said. “No, no, Buck, I don’t think so. I don’t think we’re going to do that.”
“Oh,” I said. “I’m sorry to hear that.”
I went and found Penny in one of the back rooms of the house and told
her that her mother said no. Penny put her palms against her cheeks. I told
her not to worry, I’d go home, collect my thoughts, and try to think of
something.
The next day I returned to the house and again asked Dot for a moment
of her time. Again we sat in the kitchen over cups of coffee. “Dot,” I said, “I
probably didn’t do a very good job yesterday of explaining how serious I am
about your daughter. You see, Dot, I love Penny. And Penny loves me. And
if things continue in this vein, I see us building a life together. So I really
hope that you’ll reconsider your answer of yesterday.”
Dot stirred sugar into her coffee, drummed her fingers on the table. She
had an odd look on her face, a look of fear, and frustration. She hadn’t found
herself involved in many negotiations, and she didn’t know that the basic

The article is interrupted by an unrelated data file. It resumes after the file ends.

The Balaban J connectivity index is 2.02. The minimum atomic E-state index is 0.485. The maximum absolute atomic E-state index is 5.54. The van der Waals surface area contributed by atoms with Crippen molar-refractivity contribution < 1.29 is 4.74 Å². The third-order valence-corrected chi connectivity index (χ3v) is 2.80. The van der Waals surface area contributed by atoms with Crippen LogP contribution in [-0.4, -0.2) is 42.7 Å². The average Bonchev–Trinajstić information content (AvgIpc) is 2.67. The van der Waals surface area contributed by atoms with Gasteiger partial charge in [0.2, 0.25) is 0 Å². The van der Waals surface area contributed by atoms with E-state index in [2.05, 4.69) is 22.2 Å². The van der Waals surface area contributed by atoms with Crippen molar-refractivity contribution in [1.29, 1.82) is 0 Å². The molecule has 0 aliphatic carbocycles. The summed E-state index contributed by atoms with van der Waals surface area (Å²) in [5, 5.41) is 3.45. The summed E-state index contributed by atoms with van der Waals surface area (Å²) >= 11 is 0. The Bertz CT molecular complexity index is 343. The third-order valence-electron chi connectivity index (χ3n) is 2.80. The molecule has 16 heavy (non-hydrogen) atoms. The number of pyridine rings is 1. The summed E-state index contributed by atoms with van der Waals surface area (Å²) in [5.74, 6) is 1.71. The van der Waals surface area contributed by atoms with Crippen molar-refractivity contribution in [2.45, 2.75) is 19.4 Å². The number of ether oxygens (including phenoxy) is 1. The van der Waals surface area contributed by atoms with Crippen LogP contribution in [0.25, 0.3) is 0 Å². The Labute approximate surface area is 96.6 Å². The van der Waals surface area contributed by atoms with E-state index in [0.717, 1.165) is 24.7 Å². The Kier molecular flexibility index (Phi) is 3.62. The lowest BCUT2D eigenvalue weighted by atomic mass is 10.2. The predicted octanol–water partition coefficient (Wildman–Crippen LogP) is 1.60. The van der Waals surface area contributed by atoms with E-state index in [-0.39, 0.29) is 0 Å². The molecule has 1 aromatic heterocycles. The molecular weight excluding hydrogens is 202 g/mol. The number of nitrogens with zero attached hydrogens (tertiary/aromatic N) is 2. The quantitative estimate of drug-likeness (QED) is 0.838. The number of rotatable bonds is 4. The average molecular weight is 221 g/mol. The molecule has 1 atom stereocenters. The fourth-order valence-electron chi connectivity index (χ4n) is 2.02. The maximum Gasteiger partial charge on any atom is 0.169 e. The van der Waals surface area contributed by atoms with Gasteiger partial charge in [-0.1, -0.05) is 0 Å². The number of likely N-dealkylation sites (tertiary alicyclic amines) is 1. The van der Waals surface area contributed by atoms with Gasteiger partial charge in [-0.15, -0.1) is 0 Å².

rule of negotiation is to know what you want, what you need to walk away
with in order to be whole. So she got flummoxed and instantly folded.
“Okay,” she said. “Okay.”
PENNY AND I flew to Sacramento.

We were both excited to be on the road,
far from parents and curfews, though I suspected Penny might be more
excited about getting to use her high school graduation gift—a matching set
of pink luggage.
Whatever the reason, nothing could diminish her good mood. It was
blazing hot that weekend, more than one hundred degrees, but Penny never
once complained, not even about the metal seats in the bleachers, which
turned to griddles. She didn’t get bored when I explained the nuances of
track, the loneliness and craftsmanship of the runner. She was interested.
She got it, all of it, right away, as she got everything.
I brought her down to the infield grass, introduced her to the runners I
knew, and to Bowerman, who complimented her with great courtliness,
saying how pretty she was, asking in complete earnestness what she was
doing with a bum like me. We stood with my former coach and watched the